When asked if this meant a call for Berlin to abandon the Nord Stream 2 pipeline, Beaune said: "This is correct, we have already talked about it."

He also noted that EU leaders are now considering the possibility of imposing new sanctions against Russia amid violent suppression of protests that are taking place in support of the opposition leader Alexei Navalny.

"Sanctions have already been imposed, we can do it (again), but we have to be clear that it will not be enough," Beaune added.

According to him, another option, which is being considered, is Nord Stream-2. At the same time, the minister added that this should be a decision of Germany, as the gas pipeline is laid on its territory.

German Chancellor Angela Merkel said she had not changed her position on Nord Stream 2 and would speak with the US president's administration.

US President Joe Biden called Nord Stream 2 a "bad deal for Europe."

adrian j boris
28/1/2021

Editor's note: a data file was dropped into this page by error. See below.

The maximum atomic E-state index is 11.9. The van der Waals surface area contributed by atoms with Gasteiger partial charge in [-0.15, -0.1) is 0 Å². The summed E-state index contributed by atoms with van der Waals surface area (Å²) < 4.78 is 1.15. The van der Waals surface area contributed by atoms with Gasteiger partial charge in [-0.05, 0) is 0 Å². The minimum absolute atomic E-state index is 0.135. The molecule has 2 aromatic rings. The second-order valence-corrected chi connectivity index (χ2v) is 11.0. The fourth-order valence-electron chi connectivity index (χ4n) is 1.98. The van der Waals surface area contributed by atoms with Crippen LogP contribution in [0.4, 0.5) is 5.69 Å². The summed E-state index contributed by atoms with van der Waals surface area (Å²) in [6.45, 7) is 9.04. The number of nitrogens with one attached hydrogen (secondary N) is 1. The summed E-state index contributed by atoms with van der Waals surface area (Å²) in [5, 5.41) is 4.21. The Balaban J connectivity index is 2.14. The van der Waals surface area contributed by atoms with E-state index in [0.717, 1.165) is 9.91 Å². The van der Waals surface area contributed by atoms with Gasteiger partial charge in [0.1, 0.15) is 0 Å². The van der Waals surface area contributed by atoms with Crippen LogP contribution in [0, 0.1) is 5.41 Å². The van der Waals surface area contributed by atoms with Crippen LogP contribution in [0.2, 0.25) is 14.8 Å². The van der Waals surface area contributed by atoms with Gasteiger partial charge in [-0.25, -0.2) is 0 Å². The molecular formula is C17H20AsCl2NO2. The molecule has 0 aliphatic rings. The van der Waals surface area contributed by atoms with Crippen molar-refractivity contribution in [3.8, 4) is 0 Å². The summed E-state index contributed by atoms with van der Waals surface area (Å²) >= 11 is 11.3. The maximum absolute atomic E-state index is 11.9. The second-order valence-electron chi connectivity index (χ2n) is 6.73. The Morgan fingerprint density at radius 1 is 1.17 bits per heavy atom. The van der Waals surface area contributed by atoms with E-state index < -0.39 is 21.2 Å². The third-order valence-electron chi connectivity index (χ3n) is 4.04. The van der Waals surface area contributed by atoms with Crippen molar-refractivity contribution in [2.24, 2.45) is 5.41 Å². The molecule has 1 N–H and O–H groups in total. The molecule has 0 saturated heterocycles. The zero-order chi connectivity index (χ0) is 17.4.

14:37
Engie to install EV charge points at Premier Inn hotels

28/01/2021 in Electric fleet news
electric fleet - charging and infrastructure


Engie has secured a new contract to deliver 1,000 electric vehicle charging points across Premier Inn hotels in the next three years.

It’s the biggest roll-out of high power EV chargers in the UK hospitality sector, according to the charging point provider.

Engie will install GeniePoint charging points at 300 Premier Inn hotels over the next three years. The first installation will be in Enfield, when the roll-out begins in March.

Access to the charging points will be for hotel guests, as well as members of the public using the GeniePoint Network. The company will install 50kW+ chargers that use 100% renewable energy.

Simon Leigh, procurement director at Premier Inn, said: “Electric vehicles are one of the ways in which the UK strives for a greener future and we’re pleased to help drive this goal forward with what we believe is the UK’s biggest roll-out of rapid charging points to date.

“We know that ‘range anxiety’ is a real concern for many of our guests who own electric cars. Knowing that in many locations they will soon be able to arrive and have access to a high-speed charge point to quickly refuel their car while they relax and refuel themselves will be a great source of comfort.”

Sam Hockman, divisional CEO – Futures at Engie UK & Ireland, added: “This important move by Whitbread highlights the key role the hospitality sector can play to support not only the uptake of EVs, but also the UK's wider commitment to become net zero by 2050."